Length: 125 minutes / 2.08 hours

From her very first role in Alfred Hitchcock’s The Trouble with Harry (1955), MacLaine soon found herself in many Best Picture winners. Only a year later, she had a role in Around the World in 80 Days (1956), the Best Picture for that year. Four years after that, she would appear in The Apartment (1960), also a Best Picture winner. Along with the aforementioned Terms of Endearment, MacLaine certainly has a knack for appearing in fantastic movies. Of course, when I go back and watch The Apartment, I realize how young she really was. Today, she has aged gracefully into other roles in such movies as Steel Magnolias (1989), Guarding Tess (1994), Bernie (2011), The Secret Life of Walter Mitty (2013), and The Last Word (2017). Still, one of her most iconic roles for me was as Fran Kubelik in The Apartment.

Fran Kubelik (Shirley MacLaine) is an elevator operator in an insurance office. While her job has its ups and downs, the least of which is repeated sexual harassment from some of the men, she eventually runs into Bud Baxter (Jack Lemmon). Bud asks Fran out on a date to go see The Music Man at the theatre that night. Fran accepts but never shows up since she first has to meet up with her lover, Jeff Sheldrake (Fred MacMurray). Coincidentally, Sheldrake takes Fran back to Bud’s apartment. Bud had been loaning his conveniently-located apartment out to his co-workers so they could have their extramarital affairs in exchange for recommendations to get him promoted. When Bud finally comes home, he finds Fran in his bed, having attempted suicide by a sleeping pill overdose. Over the next few weeks, he helps her get back on her feet, and they both fall in love in the process.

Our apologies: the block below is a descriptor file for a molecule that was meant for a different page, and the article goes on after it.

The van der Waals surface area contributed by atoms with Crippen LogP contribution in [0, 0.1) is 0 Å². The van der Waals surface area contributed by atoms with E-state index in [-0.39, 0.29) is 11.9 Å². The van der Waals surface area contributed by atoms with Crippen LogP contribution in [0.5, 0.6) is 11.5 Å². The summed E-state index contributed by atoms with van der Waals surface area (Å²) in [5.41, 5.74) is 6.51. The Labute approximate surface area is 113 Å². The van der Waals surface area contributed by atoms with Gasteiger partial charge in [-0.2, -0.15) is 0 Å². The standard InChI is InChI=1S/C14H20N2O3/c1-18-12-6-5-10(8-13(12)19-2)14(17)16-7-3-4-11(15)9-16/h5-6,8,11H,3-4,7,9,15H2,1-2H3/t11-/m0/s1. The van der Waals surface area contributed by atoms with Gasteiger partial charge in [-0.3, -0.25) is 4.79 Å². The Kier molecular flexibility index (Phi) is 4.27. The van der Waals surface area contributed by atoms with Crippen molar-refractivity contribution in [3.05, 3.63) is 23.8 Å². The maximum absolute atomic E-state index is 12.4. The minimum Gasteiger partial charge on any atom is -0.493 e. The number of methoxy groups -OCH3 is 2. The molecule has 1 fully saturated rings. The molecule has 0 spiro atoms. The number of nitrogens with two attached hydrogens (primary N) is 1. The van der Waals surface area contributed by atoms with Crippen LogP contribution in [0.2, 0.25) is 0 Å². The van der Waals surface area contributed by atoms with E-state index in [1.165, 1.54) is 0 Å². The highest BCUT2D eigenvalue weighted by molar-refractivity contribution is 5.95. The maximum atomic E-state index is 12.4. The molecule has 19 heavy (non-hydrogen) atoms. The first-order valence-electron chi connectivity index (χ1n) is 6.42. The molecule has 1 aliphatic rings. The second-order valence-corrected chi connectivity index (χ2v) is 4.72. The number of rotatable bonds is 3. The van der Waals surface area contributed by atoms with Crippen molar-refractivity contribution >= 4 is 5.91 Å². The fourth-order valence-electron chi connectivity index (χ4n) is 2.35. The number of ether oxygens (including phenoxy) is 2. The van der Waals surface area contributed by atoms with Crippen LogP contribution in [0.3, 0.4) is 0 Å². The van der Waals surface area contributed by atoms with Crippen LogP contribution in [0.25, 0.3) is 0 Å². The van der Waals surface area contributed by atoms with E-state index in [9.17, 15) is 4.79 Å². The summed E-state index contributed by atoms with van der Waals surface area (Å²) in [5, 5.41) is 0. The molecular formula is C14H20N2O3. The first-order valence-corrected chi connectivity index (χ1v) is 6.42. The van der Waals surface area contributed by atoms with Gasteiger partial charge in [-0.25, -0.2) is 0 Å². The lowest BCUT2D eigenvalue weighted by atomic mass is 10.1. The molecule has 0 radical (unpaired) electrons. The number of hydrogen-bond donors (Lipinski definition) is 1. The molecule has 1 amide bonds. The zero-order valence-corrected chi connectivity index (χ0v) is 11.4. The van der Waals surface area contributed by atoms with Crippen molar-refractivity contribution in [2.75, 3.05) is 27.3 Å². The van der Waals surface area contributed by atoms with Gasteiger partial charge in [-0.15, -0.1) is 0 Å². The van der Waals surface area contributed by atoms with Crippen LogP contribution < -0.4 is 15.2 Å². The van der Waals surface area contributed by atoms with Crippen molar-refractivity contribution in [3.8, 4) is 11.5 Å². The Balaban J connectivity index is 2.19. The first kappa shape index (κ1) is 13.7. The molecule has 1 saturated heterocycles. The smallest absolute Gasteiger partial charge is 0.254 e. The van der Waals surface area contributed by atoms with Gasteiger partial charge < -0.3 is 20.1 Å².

2 sum it up: 2 films, 2 magnificent Shirley MacLaine roles

Bacon #: 2 (The Secret Life of Walter Mitty / Joey Slotnick -> Hollow Man / Kevin Bacon)

#291. Treasure Island

Like many classics of literature created over the centuries, Treasure Island has seen many different film adaptations over the years. This adventure, written by Robert Louis Stevenson in the late 19th Century, is the basis of much of our fictional understanding of pirates. We likely wouldn’t have X-marked treasure maps, or one-legged sailors with parrots were it not for this novel. What’s interesting is the differing variety of film adaptations of this work. They have come in many types and interpretations including animated films, films with puppets, and science fiction retellings. The story itself has also transcended international boundaries, having been adapted in Russian, Japanese, French, and Italian. This week’s two films look at some unique adaptations of the classic tale of Treasure Island.

Muppet Treasure IslandMuppet Treasure Island
Year: 1996
Rating: G
Length: 99 minutes / 1.65 hours

Those who are familiar with the Muppets know that these comedic puppets often represent real animals. From Fozzie Bear to Kermit the Frog to Miss Piggy, each of these animals has their own personality and characterizations. However, Muppet Treasure Island (1996) was not the first adaptation of this story to feature animals as some of the characters. The Japanese animated film, Animal Treasure Island (1971) pre-dates the Muppet film by a few decades. They can’t even claim a mixture of live-action and another medium (like puppetry or animation), because the two-part Russian version of Treasure Island (1988) interspersed live-action sequences with animated ones to tell the tale of a mutiny on the high seas (albeit, not as well as other films have done). Still, having a version of the story done by the Muppets gives a comedic look at this treasure-hunting adventure.